Parents who are nervous or fearful flyers may sometimes wonder how they can avoid passing their fear of flying on to their children. Should they hide it? Must they keep the child from seeing them upset on the plane?
The answer, in a word, is no. Kids are afraid of things like snakes or bullies. There is nothing inside the plane that inherently frightens them; nor is there anything inside the plane that frightens the parent. For the fearful parent, the problem is not what is inside the plane; the problem is being inside the plane!
When something unexpected happens on board, stress hormones may be released. Stress hormones cause negative emotional arousal. We look around. We try to find out what provoked them. For an anxious person, even if nothing is obviously wrong, that arousal itself equals fear, and fear must surely equal imminent danger. Instead of waiting calmly to see what happens, this person desperately needs assurance that there is no life-threatening danger. If that assurance doesn’t come, the mind scans through its internal database of dire possibilities. One threat after another is imagined, releasing additional stress hormones which confirm, in the anxious person’s mind, that the fears are real.
Here’s the problem: inside the cabin, the fearful passenger feels there is no control and no escape, and thus there is no way to end the release of stress hormones. An environment that means “comfort” to others (including the passenger’s child) means “entrapment” to the fearful passenger.
For the child, however, being inside the plane is unlikely to be troublesome until he or she is an adult, and only then if normal emotional regulation – which is to say regulation that works automatically and unconsciously – has not been developed. How can you help your child achieve normal emotional regulation, and thus eventually become a fearless flyer?
For the securely oriented person, systems established early in life automatically keep arousal within acceptable limits. The insecurely oriented person must regulate arousal consciously and deliberately. Consider heating and air conditioning systems: before automatic thermostats, if you were cold, you’d build a fire. Too warm? You’d open a window. Similarly, when automatic regulation of arousal is lacking, arousal easily slips outside your comfort zone and you must control it deliberately.
A Harvard University video opens with this statement: “Science tells us brains – minds – are built, not born”. How do circuits that regulate arousal develop? The crucial period is early in life when the brain is growing rapidly. What the child experiences in those first few months determines how her brain circuits become organized.
Neuroscientist Donald Hebb once wrote, “any two cells or systems of cells that are repeatedly active at the same time will tend to become ‘associated, so that activity in one facilitates activity in the other.” When a child is afraid, certain cells in her brain are active. Let’s assume at that point a caregiver calms the child. That experience activates a second group of cells, which are then physically linked to the first. This phenomenon is called Hebb’s Law: “neurons that fire together, wire together.”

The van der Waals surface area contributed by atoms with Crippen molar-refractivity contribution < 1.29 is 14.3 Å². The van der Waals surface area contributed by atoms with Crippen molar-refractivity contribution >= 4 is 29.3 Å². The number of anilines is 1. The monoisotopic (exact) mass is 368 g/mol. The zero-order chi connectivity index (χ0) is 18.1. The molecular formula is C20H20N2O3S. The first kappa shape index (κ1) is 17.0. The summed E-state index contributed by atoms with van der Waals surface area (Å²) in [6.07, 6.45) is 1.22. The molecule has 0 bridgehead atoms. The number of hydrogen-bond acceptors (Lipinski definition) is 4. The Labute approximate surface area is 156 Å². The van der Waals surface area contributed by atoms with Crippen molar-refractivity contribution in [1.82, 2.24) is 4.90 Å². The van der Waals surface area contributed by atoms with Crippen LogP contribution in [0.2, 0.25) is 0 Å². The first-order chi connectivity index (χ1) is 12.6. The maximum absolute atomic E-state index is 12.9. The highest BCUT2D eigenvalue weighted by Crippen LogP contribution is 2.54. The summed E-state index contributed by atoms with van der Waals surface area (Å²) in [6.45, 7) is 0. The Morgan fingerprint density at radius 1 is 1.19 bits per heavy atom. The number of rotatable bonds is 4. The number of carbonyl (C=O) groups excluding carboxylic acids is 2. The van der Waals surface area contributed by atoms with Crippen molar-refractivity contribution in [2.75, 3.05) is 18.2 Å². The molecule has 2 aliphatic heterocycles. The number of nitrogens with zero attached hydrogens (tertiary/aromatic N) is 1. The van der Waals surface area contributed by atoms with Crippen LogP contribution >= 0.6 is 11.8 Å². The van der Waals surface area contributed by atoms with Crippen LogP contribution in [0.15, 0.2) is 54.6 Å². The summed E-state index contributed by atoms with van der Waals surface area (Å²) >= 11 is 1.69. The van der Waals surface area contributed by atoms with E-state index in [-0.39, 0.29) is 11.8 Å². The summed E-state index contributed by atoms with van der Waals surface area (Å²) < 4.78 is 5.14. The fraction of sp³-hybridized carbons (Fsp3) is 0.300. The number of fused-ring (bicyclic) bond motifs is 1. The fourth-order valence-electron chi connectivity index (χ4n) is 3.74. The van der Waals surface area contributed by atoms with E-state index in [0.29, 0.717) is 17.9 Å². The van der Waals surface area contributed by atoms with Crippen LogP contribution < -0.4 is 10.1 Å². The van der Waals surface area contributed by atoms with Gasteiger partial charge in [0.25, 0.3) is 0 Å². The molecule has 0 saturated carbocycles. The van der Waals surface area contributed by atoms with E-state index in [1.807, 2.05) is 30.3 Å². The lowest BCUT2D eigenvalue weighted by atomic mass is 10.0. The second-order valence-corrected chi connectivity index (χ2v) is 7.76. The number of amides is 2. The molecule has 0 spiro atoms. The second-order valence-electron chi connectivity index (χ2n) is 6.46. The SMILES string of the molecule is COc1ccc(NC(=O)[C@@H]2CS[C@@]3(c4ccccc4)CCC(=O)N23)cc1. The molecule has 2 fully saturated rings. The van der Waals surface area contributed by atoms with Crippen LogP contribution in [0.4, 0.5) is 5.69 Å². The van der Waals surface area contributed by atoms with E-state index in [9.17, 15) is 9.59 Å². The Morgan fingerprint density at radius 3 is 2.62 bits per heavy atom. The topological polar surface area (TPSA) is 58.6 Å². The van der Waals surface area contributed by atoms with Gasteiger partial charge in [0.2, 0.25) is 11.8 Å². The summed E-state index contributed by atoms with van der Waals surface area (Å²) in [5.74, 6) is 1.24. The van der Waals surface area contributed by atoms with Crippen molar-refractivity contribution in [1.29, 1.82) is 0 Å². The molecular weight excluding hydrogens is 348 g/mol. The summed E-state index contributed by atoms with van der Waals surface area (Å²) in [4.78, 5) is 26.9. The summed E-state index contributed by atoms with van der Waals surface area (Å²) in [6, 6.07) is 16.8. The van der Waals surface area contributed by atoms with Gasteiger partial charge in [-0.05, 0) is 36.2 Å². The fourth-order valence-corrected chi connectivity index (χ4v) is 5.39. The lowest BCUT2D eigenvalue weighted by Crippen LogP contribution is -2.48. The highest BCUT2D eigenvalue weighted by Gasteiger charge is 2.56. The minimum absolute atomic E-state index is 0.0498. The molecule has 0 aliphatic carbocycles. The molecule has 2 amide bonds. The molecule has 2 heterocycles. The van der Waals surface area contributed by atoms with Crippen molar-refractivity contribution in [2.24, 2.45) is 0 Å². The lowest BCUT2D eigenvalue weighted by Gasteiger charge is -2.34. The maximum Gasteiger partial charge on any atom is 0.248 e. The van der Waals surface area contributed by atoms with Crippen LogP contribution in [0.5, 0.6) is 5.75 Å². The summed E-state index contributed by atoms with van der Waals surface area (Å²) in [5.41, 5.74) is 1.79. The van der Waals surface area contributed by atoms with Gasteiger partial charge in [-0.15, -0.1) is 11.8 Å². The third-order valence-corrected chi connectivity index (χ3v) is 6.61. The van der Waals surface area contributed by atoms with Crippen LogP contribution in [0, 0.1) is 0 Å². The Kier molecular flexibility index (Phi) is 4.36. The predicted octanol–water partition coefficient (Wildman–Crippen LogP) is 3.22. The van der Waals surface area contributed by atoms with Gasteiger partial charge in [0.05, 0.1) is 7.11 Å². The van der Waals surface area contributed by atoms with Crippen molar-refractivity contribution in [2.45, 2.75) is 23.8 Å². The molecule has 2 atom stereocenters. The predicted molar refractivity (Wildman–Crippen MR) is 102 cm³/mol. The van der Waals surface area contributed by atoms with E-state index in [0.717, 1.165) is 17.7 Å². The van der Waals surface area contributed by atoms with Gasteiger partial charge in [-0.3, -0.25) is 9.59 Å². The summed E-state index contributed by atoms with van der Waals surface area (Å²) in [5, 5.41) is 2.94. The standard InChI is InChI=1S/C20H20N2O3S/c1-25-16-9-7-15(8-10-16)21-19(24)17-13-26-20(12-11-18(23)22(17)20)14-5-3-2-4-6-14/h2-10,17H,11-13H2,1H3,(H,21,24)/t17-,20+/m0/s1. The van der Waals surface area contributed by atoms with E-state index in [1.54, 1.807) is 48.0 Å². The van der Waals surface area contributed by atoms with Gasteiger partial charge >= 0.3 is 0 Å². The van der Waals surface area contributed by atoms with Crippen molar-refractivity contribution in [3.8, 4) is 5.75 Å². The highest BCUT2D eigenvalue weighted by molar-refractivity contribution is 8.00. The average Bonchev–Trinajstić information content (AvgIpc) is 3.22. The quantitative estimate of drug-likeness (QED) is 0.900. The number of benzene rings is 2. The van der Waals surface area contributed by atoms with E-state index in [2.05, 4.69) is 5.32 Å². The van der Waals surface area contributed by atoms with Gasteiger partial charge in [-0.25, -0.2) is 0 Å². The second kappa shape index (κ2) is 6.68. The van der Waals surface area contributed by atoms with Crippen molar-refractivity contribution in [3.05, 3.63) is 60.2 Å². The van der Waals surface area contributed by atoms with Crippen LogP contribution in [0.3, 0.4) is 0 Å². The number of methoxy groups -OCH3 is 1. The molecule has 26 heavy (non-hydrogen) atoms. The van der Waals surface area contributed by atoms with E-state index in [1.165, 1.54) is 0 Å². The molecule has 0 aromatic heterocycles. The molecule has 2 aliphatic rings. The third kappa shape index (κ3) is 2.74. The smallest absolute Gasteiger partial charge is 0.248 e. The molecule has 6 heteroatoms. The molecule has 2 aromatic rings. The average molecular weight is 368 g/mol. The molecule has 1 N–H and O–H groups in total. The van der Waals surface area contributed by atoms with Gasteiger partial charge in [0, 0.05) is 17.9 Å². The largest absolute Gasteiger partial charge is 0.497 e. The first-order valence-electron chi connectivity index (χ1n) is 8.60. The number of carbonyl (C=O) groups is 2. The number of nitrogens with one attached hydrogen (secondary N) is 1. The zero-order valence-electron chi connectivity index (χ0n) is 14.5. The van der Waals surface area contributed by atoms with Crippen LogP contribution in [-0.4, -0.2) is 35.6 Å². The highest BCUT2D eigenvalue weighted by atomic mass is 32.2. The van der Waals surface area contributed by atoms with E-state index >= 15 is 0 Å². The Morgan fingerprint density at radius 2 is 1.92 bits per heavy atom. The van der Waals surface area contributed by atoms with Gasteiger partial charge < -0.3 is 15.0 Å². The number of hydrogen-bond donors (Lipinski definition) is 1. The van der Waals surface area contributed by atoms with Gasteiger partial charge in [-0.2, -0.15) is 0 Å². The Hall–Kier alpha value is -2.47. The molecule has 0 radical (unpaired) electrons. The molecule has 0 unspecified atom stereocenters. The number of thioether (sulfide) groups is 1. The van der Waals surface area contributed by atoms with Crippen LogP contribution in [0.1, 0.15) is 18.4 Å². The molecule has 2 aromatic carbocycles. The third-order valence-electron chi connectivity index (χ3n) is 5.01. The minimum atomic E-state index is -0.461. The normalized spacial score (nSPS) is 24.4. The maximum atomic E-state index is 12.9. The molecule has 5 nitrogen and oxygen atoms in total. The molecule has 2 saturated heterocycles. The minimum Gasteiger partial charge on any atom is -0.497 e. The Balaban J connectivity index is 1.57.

If the caregiver’s calming response to the child’s arousal is consistently repeated, the two brain cell groups become connected. Arousal then automatically causes calming, even when the caregiver is not present. If child and the caregiver experience different levels of arousal together, the child gains an automatic regulating response to any type of negative emotional arousal.
But if the caregiver does not respond to the child’s fear, she does not develop the “one-two” circuitry needed to automatically calm her. Conversely, if the caregiver ignores the child’s low levels of arousal, the child does not develop circuitry to rise automatically out of depression.
When we do not develop automatic regulation, we must control situations we get into, and avoid or escape situations we cannot control. This can make the difference between the calm flyer, and those who react with fear at the first sign of turbulence. Helping your child become a fearless flyer, then, has less to do with how you behave on the plane, and much more to do with how you help her early in life in moments of everyday stress.
Tom Bunn, L.C.S.W., is a retired airline captain and licensed therapist who has specialised in the treatment of fear of flying for over thirty years. He is the author the bestselling book on flight phobia, SOAR: The Breakthrough Treatment for Fear of Flying. His company, SOAR, Inc., founded in 1982, has helped more than 7,000 clients control fear, panic, and claustrophobia